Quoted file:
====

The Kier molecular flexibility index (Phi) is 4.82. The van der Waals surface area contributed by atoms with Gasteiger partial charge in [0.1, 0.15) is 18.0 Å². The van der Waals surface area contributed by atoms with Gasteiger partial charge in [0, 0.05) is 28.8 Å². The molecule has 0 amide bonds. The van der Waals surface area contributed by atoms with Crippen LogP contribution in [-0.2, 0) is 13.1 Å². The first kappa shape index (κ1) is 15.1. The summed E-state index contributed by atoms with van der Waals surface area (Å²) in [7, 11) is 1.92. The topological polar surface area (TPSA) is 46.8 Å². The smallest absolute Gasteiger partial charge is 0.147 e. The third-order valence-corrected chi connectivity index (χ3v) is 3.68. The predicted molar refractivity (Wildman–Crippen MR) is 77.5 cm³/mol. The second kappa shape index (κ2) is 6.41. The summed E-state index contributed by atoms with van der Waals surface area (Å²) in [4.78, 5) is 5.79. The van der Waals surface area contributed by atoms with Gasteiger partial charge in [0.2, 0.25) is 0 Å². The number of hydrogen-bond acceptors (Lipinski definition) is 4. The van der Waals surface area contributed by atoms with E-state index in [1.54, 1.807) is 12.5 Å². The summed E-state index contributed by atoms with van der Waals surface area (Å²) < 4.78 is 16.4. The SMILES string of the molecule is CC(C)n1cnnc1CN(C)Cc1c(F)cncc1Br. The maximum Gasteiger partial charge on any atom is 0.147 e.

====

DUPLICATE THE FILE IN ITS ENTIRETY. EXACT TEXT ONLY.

The Kier molecular flexibility index (Phi) is 4.82. The van der Waals surface area contributed by atoms with Gasteiger partial charge in [0.1, 0.15) is 18.0 Å². The van der Waals surface area contributed by atoms with Gasteiger partial charge in [0, 0.05) is 28.8 Å². The molecule has 0 amide bonds. The van der Waals surface area contributed by atoms with Crippen LogP contribution in [-0.2, 0) is 13.1 Å². The first kappa shape index (κ1) is 15.1. The summed E-state index contributed by atoms with van der Waals surface area (Å²) in [7, 11) is 1.92. The topological polar surface area (TPSA) is 46.8 Å². The smallest absolute Gasteiger partial charge is 0.147 e. The third-order valence-corrected chi connectivity index (χ3v) is 3.68. The predicted molar refractivity (Wildman–Crippen MR) is 77.5 cm³/mol. The second kappa shape index (κ2) is 6.41. The summed E-state index contributed by atoms with van der Waals surface area (Å²) in [4.78, 5) is 5.79. The van der Waals surface area contributed by atoms with Gasteiger partial charge in [0.2, 0.25) is 0 Å². The number of hydrogen-bond acceptors (Lipinski definition) is 4. The van der Waals surface area contributed by atoms with E-state index in [1.54, 1.807) is 12.5 Å². The summed E-state index contributed by atoms with van der Waals surface area (Å²) < 4.78 is 16.4. The SMILES string of the molecule is CC(C)n1cnnc1CN(C)Cc1c(F)cncc1Br. The maximum Gasteiger partial charge on any atom is 0.147 e.